Zombies are the middle children of the otherworldly family. Vampires are the oldest brother who gets to have a room in the attic, all tripped out with a disco ball and shag carpet. Werewolves are the youngest, the babies, always getting pinched and told they're cute. With all that attention stolen away from the middle child zombie, no wonder she shuffles off grumbling, "Marsha, Marsha, Marsha."

- Kevin James Breaux

Tuesday, August 14, 2012

Book Review: Iron Man: The Cinema of Shinya Tsukamoto by Tom Mes

 Few Japanese directors have made as big an impact on independent Japanese cinema as cyberpunk extraordinaire Shinya Tsukamoto especially with his genre defining film Tetsuo: The Iron Man (1989) and its first sequel Tetsuo II: Body Hammer (1992).  Most of his films have been independently financed making each one of his subsequent productions a unique film going experience and a look into the inner workings of a truly independent film maker.  Writer Tom Mes gets into the heart of Tsukamoto’s films and his inspirations in his book Iron Man: The Cinema of Shinya Tsukamoto.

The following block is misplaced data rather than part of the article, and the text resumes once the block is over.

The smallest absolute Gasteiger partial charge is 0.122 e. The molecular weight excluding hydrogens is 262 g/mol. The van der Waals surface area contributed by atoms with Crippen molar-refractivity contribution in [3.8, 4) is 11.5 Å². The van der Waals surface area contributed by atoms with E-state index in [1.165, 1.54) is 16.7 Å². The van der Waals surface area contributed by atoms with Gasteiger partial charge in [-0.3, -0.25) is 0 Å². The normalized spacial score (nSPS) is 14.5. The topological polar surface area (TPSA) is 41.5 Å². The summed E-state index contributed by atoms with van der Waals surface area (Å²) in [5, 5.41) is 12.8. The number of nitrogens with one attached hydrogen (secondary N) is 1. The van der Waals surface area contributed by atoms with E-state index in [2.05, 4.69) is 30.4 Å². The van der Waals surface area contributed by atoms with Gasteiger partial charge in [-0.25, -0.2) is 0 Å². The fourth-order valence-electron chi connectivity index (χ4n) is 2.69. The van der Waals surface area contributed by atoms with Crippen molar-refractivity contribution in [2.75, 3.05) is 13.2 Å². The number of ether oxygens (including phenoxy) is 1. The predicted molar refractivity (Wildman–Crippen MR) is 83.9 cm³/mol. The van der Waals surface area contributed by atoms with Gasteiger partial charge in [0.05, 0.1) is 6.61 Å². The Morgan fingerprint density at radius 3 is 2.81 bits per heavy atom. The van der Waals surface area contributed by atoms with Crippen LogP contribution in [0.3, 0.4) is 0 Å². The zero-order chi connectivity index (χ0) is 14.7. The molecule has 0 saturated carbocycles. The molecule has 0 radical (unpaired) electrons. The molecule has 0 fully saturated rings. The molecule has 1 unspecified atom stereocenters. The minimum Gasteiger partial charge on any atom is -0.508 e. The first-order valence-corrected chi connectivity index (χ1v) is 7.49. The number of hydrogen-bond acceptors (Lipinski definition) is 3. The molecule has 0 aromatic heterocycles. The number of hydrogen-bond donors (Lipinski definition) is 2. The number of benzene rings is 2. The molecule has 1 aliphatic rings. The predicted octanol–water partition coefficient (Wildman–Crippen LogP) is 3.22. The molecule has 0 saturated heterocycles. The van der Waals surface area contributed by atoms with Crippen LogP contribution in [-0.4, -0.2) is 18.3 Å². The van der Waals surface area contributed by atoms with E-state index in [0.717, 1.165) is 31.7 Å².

Like most directors Tsukamoto got his start with short films (which he continues to this day) and graduated to features.  Mes’ book charts Tsukamoto’s rise from his days in the theatre up to his most recent films.  Each film gets its own chapter in the book in order for Mes to take each film on its own terms.  As Mes charts each film it’s impossible to separate the film from the man as Tsukamoto puts a piece of himself into every one of his films not only by acting in them (as in Tetsuo: The Iron Man and The Phantom of Regular Size and Bullet Ballet) but through the use of family (as his brother for Tokyo Fist)  and friends such as Takashi Oda for special make up effects (Hiruko The Goblin, Bullet Ballet, Gemini, A Snake of June).
Mes does a great job at breaking down each of the films for both those who have seen the films and those who have not (but will end up wanting to see them).  He also allows Tsukamoto himself to discuss each of the films and there are plenty of opportunities for Tsukamoto to elaborate on his process and methods.
Mes’ book is not just another book about a film maker and his films but it is a book about the man Tsukamoto himself and how his films have become an extension of himself.  The book provides a profound amount of production stills as well to demonstrate his ideas and show key moments in his films.  Mes’ book is one of the finest of its kind and will be a great addition to anyone’s library.

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